Ever since I began to travel abroad as part of my career, I have become more and more aware of the oddities of Americans. One of them is our gross discomfort in discussing the functions of the human body (including waste elimination and sex) and death. Those subjects are taboo in polite society.
All that was brought home to me again by a book I’m reading for review, Willem Frederik Hermans’ A Guardian Angel Recalls (translated from the Dutch by David Colmer; Archipelago Books, 2021). In this novel, told from the point of view of an angel, the bodily organs involved in urination, defecation, and sex are mentioned casually as are the acts themselves and the substance excreted. The story begins on May 9, 1940, the day before German invaded the Netherlands, and lasts through the first week of the German occupation. Consequently, death is common and is described without ado.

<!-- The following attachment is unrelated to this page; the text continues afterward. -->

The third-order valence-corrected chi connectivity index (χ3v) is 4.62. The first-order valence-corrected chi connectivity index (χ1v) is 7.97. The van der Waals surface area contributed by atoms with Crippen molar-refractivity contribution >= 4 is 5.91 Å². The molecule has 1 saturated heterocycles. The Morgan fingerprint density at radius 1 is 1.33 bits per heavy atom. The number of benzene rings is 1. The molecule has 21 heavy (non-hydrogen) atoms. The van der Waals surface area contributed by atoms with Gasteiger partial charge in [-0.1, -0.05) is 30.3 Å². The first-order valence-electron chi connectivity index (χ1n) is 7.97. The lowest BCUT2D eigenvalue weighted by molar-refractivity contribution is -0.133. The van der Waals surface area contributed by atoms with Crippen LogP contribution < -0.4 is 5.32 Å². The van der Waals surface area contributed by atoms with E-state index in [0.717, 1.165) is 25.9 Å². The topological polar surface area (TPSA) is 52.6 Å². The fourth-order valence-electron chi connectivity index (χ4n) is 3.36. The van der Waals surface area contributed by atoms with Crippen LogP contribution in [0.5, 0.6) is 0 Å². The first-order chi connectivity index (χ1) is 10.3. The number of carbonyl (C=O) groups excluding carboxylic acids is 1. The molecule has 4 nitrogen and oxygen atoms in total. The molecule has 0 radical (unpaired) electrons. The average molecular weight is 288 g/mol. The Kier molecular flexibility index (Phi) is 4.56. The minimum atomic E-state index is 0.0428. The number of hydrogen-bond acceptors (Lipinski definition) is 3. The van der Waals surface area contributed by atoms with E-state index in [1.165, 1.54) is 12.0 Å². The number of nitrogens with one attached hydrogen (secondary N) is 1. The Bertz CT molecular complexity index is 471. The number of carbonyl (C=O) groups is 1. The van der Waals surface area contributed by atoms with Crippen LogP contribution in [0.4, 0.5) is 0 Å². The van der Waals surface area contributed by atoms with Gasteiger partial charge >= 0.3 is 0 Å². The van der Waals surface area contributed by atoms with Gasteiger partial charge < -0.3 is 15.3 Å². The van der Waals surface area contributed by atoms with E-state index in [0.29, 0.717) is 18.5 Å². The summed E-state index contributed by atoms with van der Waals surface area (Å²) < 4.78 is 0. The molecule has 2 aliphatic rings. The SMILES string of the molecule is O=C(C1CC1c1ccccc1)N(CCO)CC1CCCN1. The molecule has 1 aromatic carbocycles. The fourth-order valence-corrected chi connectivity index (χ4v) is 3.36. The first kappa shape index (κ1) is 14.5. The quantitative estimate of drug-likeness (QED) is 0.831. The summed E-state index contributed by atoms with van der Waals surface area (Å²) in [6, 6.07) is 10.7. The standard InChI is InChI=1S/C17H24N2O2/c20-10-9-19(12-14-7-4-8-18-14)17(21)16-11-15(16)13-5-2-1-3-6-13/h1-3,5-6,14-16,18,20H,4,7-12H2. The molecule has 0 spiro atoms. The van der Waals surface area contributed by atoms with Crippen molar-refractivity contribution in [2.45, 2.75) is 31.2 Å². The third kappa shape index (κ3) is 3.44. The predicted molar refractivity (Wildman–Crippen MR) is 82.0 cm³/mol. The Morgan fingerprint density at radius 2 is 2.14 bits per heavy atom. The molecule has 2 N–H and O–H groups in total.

I am struck by the nonchalance of Hermans in his allusions to the body, its acts, its excreta, and its demise. His writing reminded me of my time in other nations across the world working with the citizens of those nations in their own language. Unlike Americans, they spoke of these matters as a part of daily life, neither special nor to be avoided.
We Americans can learn a lot from our allies.